By Rachael Schultz
Updated: August 12, 2014
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Your alarm goes off and you muster your self-discipline to skip the snooze and roll out of bed. You lace up your shoes, grab your earbuds, and head out the door-only to realize your iPod is dead. Frustrated? One day the reality may be that the sooner you start sweating, the sooner your device will start charging: University of California San Diego (UCSD) researchers announced at this week's American Chemical Society national meeting that they've developed a sensor and battery that can turn your sweat into usable energy. (Wow.)

It works like this: The team developed a sensor for lactate, a chemical naturally present in sweat. The sensor, which goes on your skin like a temporary tattoo, contains an enzyme that strips electrons from lactate to generate an electrical current. The team then developed a biobattery which stores the electrical current generated in the patch, making it available to use as a power source.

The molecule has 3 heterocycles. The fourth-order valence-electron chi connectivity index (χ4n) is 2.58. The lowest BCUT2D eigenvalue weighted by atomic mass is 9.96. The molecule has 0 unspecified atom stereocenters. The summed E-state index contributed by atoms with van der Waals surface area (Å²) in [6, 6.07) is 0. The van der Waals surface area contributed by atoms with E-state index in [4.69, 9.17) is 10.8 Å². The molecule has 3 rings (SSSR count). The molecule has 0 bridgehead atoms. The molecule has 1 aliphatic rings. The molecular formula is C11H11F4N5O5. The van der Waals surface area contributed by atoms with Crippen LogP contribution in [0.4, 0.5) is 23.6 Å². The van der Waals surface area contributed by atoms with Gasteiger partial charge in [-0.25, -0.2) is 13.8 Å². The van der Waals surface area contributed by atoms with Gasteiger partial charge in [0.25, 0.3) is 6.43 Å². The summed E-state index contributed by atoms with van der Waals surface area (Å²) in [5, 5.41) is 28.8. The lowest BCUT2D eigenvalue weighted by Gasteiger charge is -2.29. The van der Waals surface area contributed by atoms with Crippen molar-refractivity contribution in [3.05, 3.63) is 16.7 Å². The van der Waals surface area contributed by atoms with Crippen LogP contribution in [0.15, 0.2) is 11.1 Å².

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This technology is exciting for two reasons: The sensor alone allows doctors to more easily measure lactate levels, which can help in diagnosing conditions like heart disease, and help training athletes determine their lactate threshold and when they're about to hit an energy wall. The second is that this biobattery means your sweat could one day power those small electronics.

But while it's exciting to think that each pedal stroke and bicep curl could keep your tunes pumping, don't throw out your chargers just yet. Right now, the patch can only generate about four microWatts of power-not even half of the juice required to run a basic watch, explains Wenzhao Jia, Ph.D., of the UCSD research team. And, unfortunately, the fitter you are, the less lactate your body produces. But Jia and her team plan to enhance the power output and increase the battery's storage capability. She hopes the sensor and battery will one day be strong enough that even the low lactate levels of ultra-fit marathon runners could power small devices like a heart rate monitor or smartphone with every step of the 26.2 miles.



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